If a person drives with a BAC of .08 or greater and causes another person to suffer serious bodily injury, the offender will be punished by imprisonment in a state prison for two and one-half to 10 years and a fine of up to $5,000, or by imprisonment in a jail or house of correction for six months to two and one-half years and a fine of up to $5,000. Under Massachusetts law, “serious bodily injury” means bodily injury that creates a substantial risk of death or which involves either total disability or the loss or impairment of some bodily function for a substantial time.
A person who drives drunk while a child 14 or under is in the vehicle will be guilty of child endangerment while operating a motor vehicle under the influence. This crime is punishable by a fine of $1,000 to $5,000 and imprisonment in a correctional facility for 90 days to two and one-half years. For a second offense, the offender is subject to pay a fine of $5,000 to $10,000 and imprisonment in a correctional facility for six months to two and one-half years, or by imprisonment in a state prison for three to five years.
Repeat DUI offenders are required to use an ignition interlock device as a precondition to issuance of a new license following revocation for a period of two years.
In addition to other penalties associated with Massachusetts’ DUI laws, a commercial driver who is convicted of DUI while operating any vehicle will be disqualified from driving a commercial vehicle for at least one year. If, however, the offender was driving a commercial vehicle and transporting hazardous materials at the time, the disqualification period is three years. If a commercial driver commits a second DUI while driving any vehicle, the offender will be disqualified from driving a commercial vehicle for life, which may or may not be reduced to 10 years.
In addition to other penalties that may apply, a driver under 21 who is convicted of DUI for the first time faces a 180-day driver’s license suspension. The offender may be assigned to a program specifically designed to educate and treat those who drive under the influence in lieu of a suspension if the driver is between 18 and 21 years of age. If, however, the underage offender was 17 to 21 and he or she drove with a BAC of .20 or greater, the offender will be assigned to a driver alcohol treatment program known as the “14 day second offender in-home program.” This requirement is in addition to any penalties that may be imposed under the DUI penalties applied to adults.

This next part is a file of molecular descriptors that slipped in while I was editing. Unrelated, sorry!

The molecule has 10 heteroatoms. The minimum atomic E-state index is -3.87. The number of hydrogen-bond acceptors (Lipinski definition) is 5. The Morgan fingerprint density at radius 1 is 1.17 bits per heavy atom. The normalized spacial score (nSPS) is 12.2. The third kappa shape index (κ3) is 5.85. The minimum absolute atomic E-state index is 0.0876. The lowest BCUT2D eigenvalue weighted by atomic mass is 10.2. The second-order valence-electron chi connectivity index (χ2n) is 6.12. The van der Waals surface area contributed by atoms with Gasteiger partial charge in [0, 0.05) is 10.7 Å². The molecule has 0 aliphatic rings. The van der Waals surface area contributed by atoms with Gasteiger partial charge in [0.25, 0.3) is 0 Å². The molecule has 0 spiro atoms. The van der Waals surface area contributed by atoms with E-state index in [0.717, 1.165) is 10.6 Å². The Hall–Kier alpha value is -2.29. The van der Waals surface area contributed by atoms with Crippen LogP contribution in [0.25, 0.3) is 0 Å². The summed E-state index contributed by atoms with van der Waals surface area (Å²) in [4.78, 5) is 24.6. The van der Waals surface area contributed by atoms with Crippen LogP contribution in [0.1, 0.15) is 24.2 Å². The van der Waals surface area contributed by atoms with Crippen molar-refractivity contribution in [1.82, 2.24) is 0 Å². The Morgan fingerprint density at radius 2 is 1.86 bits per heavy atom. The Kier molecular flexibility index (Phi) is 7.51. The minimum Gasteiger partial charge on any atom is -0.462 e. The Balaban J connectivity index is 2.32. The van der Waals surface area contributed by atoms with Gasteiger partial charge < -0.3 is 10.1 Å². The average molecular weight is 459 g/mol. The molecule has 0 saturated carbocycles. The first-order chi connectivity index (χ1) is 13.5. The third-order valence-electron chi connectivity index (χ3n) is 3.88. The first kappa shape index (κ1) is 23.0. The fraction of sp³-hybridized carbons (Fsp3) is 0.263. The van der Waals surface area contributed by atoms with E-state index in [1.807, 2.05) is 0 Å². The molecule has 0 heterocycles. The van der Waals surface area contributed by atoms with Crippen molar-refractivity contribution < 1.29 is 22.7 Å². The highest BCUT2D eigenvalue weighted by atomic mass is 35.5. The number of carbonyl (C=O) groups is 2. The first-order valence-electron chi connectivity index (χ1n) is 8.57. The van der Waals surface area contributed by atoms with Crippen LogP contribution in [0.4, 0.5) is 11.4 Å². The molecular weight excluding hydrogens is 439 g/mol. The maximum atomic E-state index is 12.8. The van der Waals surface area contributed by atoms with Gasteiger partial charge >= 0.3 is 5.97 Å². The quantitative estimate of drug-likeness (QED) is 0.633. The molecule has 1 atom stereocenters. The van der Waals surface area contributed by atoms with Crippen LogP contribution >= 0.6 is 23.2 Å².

Massachusetts law permits actions to be brought against drinking establishments for injuries caused by the negligent sale or service of alcohol to a minor or to an intoxicated person. Although Massachusetts has a statute that prohibits the sale of alcohol to an intoxicated person, a violation of the statute may only be evidence of negligence. Under Massachusetts law, a person who brings an action for negligent sale or service of alcohol to a minor or to an intoxicated person must file an affidavit setting forth sufficient facts to raise a liability question, together with a complaint, within 90 days.
Anyone who sells or delivers alcohol to a person under 21 with knowledge that the person is underage faces imprisonment of up to one year, a fine of up to $2,000, or both.
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Note: Our attorneys are licensed to practice law in Pennsylvania, West Virginia, Ohio, Maryland, and Virginia. This information is not intended to solicit clients for matters outside of the states of Pennsylvania, Ohio, West Virginia, Maryland, and Virginia, although if you are injured in an accident, we have relationships with other personal injury attorneys and lawyers throughout the United States.